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10:12 PM Mon, Nov. 12th

Monsoon lightning sets North Rim of Grand Canyon ablaze

Obi Fire grows to 9,921 acres, headed toward Cape Royal

Smoke from the Obi Fire, which has burned almost 9,000 acres on the North Rim, is visible across the canyon. (National Park Service/Courtesy)

Smoke from the Obi Fire, which has burned almost 9,000 acres on the North Rim, is visible across the canyon. (National Park Service/Courtesy)

GRAND CANYON — Lightning-caused fires sparked by Arizona’s monsoon range from high-priority suppression efforts to monitored burns optimal for forest health.

Temporary road closures are in effect for roads on the North Rim of Grand Canyon National Park until further notice. The road to Point Imperial and all other North Rim trails and facilities are open at this time.

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Obi Fire perimeter on the North Rim of Grand Canyon National Park.

Easily the most visible of the several fires burning on the North Rim, the Obi Fire has consumed 9,921 acres. The fire continues to back down toward Cape Royal, and Grand Canyon National Park has implemented temporary closures for public and firefighter safety. These include the Swamp Ridge Road, the North Bass Trail, and the Powell Plateau Trail. Fire Point, the Nankoweap Trail, and the Point Imperial Trail remain closed.

Grand Canyon National Park has also closed Cape Royal Road from the junction with the Point Imperial Road. Included in this closure are Cape Final Trail, Cliff Spring Trail, the northern section of the Ken Patrick Trail from Point Imperial to Cape Royal Road, and the southern section of the Ken Patrick Trail from Cape Royal Road to the old Bright Angel Trail.

These temporary closures are in effect until further notice. The road to Point Imperial and all other North Rim trails and facilities are open at this time. Prior to visiting these areas visitors should check-in at the Backcountry Information Center or the North Rim Visitor Center.

"Due to public and firefighter safety, the Cape Royal Road still remains closed. With sudden wind shifts and smoke across the road, the Cape Royal Road is unsafe for motorists at this time," said Incident Commander Paul Lemmon.

Resources assigned to the fire include a type two hand crew, three engines, one helicopter, one helitack crew and a fire ecologist.

The Obi Fire has been burning since July 21. Fire managers plan to continue the strategy of confining and containing the lightning caused fire in a predetermined area while providing for point protection of identified sensitive natural and cultural resources.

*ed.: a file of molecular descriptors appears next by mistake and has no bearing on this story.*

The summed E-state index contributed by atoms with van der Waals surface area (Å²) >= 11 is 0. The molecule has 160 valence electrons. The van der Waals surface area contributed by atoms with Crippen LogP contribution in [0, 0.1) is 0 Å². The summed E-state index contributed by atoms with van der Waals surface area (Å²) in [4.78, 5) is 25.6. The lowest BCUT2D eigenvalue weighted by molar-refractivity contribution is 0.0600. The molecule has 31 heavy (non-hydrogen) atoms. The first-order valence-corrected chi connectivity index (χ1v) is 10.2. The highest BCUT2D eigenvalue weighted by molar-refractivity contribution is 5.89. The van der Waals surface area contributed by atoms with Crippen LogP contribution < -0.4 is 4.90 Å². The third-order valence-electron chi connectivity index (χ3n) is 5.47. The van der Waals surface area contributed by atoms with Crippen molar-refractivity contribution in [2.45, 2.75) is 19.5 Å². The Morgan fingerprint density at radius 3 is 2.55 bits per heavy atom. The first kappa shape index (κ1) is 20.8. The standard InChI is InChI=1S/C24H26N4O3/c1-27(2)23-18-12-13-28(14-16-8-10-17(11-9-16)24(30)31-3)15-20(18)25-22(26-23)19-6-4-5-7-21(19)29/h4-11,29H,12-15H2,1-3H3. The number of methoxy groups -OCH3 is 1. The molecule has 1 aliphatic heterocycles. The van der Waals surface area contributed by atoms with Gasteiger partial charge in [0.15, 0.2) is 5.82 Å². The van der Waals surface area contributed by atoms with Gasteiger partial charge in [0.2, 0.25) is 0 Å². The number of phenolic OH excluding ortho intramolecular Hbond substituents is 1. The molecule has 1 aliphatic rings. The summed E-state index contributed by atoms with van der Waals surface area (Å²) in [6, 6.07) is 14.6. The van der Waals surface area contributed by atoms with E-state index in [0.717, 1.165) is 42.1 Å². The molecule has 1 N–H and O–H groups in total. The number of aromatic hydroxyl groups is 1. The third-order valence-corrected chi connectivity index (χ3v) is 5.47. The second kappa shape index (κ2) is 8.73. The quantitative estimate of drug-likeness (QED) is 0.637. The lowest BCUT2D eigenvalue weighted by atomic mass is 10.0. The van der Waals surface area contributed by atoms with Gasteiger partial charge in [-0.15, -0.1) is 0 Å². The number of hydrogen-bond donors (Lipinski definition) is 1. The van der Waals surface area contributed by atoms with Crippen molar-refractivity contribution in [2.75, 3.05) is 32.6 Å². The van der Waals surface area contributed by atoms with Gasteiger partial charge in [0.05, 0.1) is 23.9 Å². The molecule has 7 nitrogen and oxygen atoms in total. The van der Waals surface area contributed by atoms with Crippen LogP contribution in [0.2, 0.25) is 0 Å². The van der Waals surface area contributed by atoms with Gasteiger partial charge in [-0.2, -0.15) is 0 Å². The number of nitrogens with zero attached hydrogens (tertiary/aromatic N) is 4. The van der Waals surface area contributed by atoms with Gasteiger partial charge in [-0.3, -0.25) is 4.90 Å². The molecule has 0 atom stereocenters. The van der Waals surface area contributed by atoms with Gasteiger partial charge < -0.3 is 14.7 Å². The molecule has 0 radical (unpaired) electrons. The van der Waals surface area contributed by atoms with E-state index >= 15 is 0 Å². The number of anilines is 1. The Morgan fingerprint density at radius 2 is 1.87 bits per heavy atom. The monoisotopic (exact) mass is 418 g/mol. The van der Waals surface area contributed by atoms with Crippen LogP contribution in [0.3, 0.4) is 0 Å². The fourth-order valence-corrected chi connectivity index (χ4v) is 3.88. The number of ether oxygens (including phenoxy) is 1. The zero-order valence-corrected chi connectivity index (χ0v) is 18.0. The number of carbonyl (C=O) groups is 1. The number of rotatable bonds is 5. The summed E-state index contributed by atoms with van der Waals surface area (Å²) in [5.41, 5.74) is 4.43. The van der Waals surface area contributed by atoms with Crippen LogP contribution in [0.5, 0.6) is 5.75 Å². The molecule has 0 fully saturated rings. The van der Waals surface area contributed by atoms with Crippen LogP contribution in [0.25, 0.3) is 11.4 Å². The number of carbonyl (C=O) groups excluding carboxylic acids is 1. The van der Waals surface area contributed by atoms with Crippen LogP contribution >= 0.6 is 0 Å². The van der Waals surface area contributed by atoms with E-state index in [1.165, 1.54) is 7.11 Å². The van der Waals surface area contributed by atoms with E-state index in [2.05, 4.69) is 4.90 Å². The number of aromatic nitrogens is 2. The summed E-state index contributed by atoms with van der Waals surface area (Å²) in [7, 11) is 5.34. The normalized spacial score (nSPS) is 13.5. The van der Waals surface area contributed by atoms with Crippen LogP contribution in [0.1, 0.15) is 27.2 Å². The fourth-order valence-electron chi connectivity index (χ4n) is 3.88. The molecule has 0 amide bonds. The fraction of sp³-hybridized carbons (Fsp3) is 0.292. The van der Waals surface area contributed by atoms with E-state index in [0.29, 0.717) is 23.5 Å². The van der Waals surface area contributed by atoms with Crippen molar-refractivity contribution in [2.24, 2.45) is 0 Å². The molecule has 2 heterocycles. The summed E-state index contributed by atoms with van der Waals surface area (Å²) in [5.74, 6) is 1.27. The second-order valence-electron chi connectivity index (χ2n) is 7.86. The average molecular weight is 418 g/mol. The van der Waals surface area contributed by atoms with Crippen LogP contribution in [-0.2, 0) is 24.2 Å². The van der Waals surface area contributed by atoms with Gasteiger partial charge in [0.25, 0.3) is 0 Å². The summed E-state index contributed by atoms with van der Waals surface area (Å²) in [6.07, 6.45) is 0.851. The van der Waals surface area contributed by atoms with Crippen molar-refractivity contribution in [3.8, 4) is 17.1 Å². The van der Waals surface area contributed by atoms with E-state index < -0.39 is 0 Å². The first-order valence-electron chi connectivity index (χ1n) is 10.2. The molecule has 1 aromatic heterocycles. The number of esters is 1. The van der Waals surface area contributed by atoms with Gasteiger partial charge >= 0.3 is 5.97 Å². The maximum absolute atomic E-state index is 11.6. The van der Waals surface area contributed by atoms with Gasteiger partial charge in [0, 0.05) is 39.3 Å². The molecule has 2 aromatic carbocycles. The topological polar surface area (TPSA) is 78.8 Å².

US Forest Service spokesman David Hercher said Aug. 13 the Stina Fire, which started July 26 and has currently burned about 1,300 acres in the Saddle Mountain Wilderness 23 miles southwest of Jacob Lake, as the agency’s highest priority for suppression.

Resources assigned to the fire include two 20-person hot shot crews, one 20-person type 2 hand crew, seven engines and a dozer.

Fire managers plan to conduct burnout operations as opportunities present themselves on the northeast flank of the fire. Crews will continue to strengthen preparation work on containment lines in areas where burn-out operations are not taking place. Fire managers will continue to assess strategies for suppressing the west side of the fire that is over the canyon edge.

Because of the fire, closures are in effect for Forest Roads 223 (going to Fire Point), 268, 206, 271, 609, 250 road south of the 250/294 junction, a portion of the 239 and all Rainbow Rim trails and scenic viewpoints south of Locust Point. The trail between Locust Point and Parissawampitts Point will remain open for forest visitors. The closure order will stay in place until it is considered safe to enter the area.

Crews are also working to fully suppress the Cat Fire, which has burned just over 2,500 acres in the Saddle Mountain Wilderness about 25 miles southeast of Jacob Lake since Aug. 6.

Incident Commander Rob Williams said maintaining the integrity of cultural and natural resources within the Saddle Mountain Wilderness is a key management objective.

“While we are concerned about these valuable resources, our most important resource is people,” he said.

Visitors may see increased smoke or haze filling the canyon. Individuals sensitive to smoke can learn how to help protect their health by visiting the Coconino County Public Health Services District website at http://bit.ly/SmokeHealthAwareness.

Fire information on the Kaibab National Forest is available at www.fs.usda.gov/kaibab or @KaibabNF on Facebook and Twitter or call (928) 635-8311 for recorded fire information.

The fire incident page on the Forest Service's Inciweb is available at https://inciweb.nwcg.gov/incident/6030/.